Identification of source of a DDoS attack is also another challenge. As mentioned, real attacker of a DDoS attack hides his head behind the zombies. The victim can only see a huge force attempting to attack him. He is puzzled because he does not know about who is instigator. How can we resolve this problem? Let imagine that you are in a fierce battle. Enemy soldiers rush forward after a shouting of a commander. How can you identify who is the commander? The first solution is you look at the position where the shouting is sent. In almost cases, the sound source comes from the long distance and you can not identify what you need among a human tide. The second solution is you have to defeat the enemy soldiers, one by one. At last, the commander appears automatically and you can catch him. The problem is that you do not need to defeat all enemy soldiers before you got the commander. It costs time and attempt. Our troop might have final win but got severe loss. A solution which does not have to kill everyone needs to be found out. In DDoS, an algorithm like what we have described above called trace-back algorithm. IP trace-back method introduced in [13] is an effective solution for tracking back to the source of an attack. In spread of DDoS attack simulation, finding the attack source is not quite important. The source of attack should be defined at the very first step of simulation.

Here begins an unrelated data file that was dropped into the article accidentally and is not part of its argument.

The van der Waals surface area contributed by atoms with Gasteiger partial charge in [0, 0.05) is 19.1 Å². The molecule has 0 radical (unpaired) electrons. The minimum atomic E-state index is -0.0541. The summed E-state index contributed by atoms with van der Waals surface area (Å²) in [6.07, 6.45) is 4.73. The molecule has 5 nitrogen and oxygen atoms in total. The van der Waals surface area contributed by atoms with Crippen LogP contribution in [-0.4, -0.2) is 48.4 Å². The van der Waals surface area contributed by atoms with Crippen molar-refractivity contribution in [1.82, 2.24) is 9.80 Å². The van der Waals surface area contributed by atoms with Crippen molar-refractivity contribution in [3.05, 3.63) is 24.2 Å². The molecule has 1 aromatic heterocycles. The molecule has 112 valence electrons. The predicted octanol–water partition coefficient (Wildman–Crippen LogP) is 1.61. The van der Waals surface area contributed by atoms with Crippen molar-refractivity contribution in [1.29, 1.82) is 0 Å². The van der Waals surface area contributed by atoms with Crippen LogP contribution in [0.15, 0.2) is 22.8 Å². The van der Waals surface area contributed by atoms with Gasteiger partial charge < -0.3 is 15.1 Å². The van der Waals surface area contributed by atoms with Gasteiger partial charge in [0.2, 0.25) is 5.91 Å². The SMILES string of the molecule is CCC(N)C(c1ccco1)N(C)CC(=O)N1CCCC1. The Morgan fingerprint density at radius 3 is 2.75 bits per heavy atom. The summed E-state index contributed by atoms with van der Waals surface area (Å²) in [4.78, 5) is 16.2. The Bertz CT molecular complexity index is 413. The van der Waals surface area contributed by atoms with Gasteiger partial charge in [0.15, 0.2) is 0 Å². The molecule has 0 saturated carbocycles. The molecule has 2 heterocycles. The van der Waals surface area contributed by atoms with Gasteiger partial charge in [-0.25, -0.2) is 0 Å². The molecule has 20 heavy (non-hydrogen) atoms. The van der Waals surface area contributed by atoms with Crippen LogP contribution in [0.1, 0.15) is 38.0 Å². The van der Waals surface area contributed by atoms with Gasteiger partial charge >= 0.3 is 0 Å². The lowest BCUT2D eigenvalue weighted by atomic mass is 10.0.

Up to now, all DDoS research mainly focus on how to detect and prevent this kind of DoS attack. The study of spread of DDoS seems to fall into oblivion. Because of this reason, developing an application which can simulate the spread of DDoS lacks of basic theories and standards. The selection for input parameters also causes controversy. The problem is how to ensure the randomness and honesty of simulation as well as simulation's results. Thus the research of the spread of DDoS is essential. This research proposes a way to simulate the spread of a DDoS attack, which we have been developing and call it DDoS World.

4. Methodology4.1. DDoS Simulation Techniques